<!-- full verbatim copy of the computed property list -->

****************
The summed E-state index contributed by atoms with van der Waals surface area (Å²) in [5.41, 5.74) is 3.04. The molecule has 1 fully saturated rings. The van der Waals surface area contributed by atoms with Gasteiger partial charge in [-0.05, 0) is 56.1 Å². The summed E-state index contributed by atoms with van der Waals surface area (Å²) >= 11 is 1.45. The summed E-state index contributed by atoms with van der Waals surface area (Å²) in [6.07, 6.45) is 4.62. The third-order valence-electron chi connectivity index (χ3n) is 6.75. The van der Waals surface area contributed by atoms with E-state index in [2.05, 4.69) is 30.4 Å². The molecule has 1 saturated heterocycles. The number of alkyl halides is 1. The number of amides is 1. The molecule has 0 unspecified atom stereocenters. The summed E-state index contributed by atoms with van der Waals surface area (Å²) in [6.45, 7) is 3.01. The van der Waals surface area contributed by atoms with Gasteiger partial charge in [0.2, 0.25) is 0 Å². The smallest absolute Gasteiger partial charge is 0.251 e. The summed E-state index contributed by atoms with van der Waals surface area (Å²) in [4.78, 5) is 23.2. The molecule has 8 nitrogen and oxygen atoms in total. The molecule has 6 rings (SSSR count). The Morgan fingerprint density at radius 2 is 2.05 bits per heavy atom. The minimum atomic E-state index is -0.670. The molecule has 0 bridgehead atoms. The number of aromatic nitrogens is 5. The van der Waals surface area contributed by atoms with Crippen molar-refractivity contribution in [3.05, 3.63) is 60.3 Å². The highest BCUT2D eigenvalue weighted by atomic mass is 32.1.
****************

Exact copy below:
The summed E-state index contributed by atoms with van der Waals surface area (Å²) in [5.41, 5.74) is 3.04. The molecule has 1 fully saturated rings. The van der Waals surface area contributed by atoms with Gasteiger partial charge in [-0.05, 0) is 56.1 Å². The summed E-state index contributed by atoms with van der Waals surface area (Å²) >= 11 is 1.45. The summed E-state index contributed by atoms with van der Waals surface area (Å²) in [6.07, 6.45) is 4.62. The third-order valence-electron chi connectivity index (χ3n) is 6.75. The van der Waals surface area contributed by atoms with E-state index in [2.05, 4.69) is 30.4 Å². The molecule has 1 saturated heterocycles. The number of alkyl halides is 1. The number of amides is 1. The molecule has 0 unspecified atom stereocenters. The summed E-state index contributed by atoms with van der Waals surface area (Å²) in [6.45, 7) is 3.01. The van der Waals surface area contributed by atoms with Gasteiger partial charge in [0.2, 0.25) is 0 Å². The smallest absolute Gasteiger partial charge is 0.251 e. The summed E-state index contributed by atoms with van der Waals surface area (Å²) in [4.78, 5) is 23.2. The molecule has 8 nitrogen and oxygen atoms in total. The molecule has 6 rings (SSSR count). The Morgan fingerprint density at radius 2 is 2.05 bits per heavy atom. The minimum atomic E-state index is -0.670. The molecule has 0 bridgehead atoms. The number of aromatic nitrogens is 5. The van der Waals surface area contributed by atoms with Crippen molar-refractivity contribution in [3.05, 3.63) is 60.3 Å². The highest BCUT2D eigenvalue weighted by atomic mass is 32.1.